4. Cholesterol
In the comparison of the effects of different fats, that is pork lard, refined soybean oil, and unrefined, cold pressed flaxseed oil, on the antioxidant status found that soybean oil or flaxseed oil to the diet (16%) decreased significantly triglyceride and total cholesterol blood levels, as well as reduced atherogenic index of plasma. The concentration of HDL cholesterol was retained on a higher blood level in rats fed flaxseed oil enriched diet, when compared with the soybean oil group, according to "[Usefulness of flaxseed oil in the limitation of diet induced metabolic disturbances].[Article in Polish]", by Jurgoński A, Juśkiewicz J, Zduńczyk P.(d)

5. Etc.

B. Health Benefits according to concentration
1. Omega-3 fatty acids
a. Anti inflammation
In the investigation of Omega 3 fatty acids and theirs effect on inflammation,a physiological response to tissue trauma or infection found that dietary n-3-PUFA, EPA, to inhibit this process not only revealed an unsuspected level of regulation in the migration of inflammatory leukocytes, it also contributes to our understanding of the interactions of this bioactive lipid with the inflammatory system. Moreover, it indicates the potential for novel therapeutics that target the inflammatory system with greater affinity and/or specificity than supplementing the diet with n-3-PUFAs, according to "Omega-3 Fatty acids and inflammation: novel interactions reveal a new step in neutrophil recruitment" by Tull SP, Yates CM, Maskrey BH, O'Donnell VB, Madden J, Grimble RF, Calder PC, Nash GB, Rainger GE.(1)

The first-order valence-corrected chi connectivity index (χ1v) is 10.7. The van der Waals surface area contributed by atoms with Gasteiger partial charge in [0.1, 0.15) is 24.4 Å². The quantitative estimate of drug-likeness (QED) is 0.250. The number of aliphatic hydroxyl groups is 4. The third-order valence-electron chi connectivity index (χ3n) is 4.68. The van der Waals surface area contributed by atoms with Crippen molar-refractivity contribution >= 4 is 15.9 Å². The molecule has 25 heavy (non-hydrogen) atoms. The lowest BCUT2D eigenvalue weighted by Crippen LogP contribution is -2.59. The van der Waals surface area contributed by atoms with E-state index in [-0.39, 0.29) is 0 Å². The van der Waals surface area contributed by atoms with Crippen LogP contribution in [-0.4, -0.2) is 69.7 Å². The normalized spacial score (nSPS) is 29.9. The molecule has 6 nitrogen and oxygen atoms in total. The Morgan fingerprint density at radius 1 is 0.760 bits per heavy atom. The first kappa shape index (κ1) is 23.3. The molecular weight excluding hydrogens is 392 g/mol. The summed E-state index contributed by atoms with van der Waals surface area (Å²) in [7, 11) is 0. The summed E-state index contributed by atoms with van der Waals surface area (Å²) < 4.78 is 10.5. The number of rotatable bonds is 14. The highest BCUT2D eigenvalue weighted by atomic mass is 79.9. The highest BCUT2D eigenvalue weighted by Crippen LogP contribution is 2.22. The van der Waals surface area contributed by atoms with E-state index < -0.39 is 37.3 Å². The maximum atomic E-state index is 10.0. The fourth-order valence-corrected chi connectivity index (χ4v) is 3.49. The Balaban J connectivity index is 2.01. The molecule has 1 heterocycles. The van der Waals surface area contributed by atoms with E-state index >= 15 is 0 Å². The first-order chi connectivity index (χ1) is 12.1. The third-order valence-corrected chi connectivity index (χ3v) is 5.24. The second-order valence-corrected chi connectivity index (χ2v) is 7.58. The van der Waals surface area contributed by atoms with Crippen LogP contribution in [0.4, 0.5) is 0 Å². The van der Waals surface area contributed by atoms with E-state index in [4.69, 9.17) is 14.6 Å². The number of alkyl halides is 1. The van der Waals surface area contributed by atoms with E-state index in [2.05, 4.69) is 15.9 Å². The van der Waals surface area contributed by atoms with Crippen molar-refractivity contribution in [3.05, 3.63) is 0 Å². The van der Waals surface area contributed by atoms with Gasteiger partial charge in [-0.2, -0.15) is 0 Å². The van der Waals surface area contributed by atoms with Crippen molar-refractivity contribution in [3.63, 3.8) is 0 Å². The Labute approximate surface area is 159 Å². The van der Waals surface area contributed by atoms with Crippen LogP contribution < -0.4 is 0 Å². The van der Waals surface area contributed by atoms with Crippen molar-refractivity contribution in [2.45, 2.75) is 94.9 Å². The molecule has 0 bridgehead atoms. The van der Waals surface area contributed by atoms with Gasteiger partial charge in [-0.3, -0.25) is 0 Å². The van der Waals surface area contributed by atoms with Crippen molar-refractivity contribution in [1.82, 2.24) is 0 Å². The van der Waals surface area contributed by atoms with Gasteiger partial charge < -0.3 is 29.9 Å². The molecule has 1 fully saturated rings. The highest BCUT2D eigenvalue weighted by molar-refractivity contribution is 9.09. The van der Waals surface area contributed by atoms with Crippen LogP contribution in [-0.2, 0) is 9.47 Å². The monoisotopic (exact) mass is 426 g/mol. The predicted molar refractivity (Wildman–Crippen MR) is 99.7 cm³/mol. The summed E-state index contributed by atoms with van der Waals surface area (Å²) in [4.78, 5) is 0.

b. Recurrent symptomatic atrial fibrillation
In assessment of the safety and efficacy of prescription omega-3 fatty acids (prescription omega-3) for the prevention of recurrent symptomatic Atrial fibrillation (AF), concluded that yhis is the first randomized blinded trial to assess the antiarrhythmic effects of 4 g/d P-OM3 in paroxysmal AF, according to "Efficacy and safety of prescription omega-3-acid ethyl esters for the prevention of recurrent symptomatic atrial fibrillation: a prospective study" by Pratt CM, Reiffel JA, Ellenbogen KA, Naccarelli GV, Kowey PR.(2)

3. Cardiovascular diseases
In the classification of Omega 3 fatty acids and theirs effect on cardiovascular diseases
found that incorporation of long-chain n-3 fatty acids into plaques collected at carotid endarterectomy resulted in fewer macrophages in the plaque and a morphology indicative of increased stability. These findings are supported from observations in an animal model and suggest that the primary effect of long-chain n-3 fatty acids might be on macrophages within the plaque, according to "Omega-3 (n-3) fatty acids, cardiovascular disease and stability of atherosclerotic plaques" by Calder PC, Yaqoob P.(3)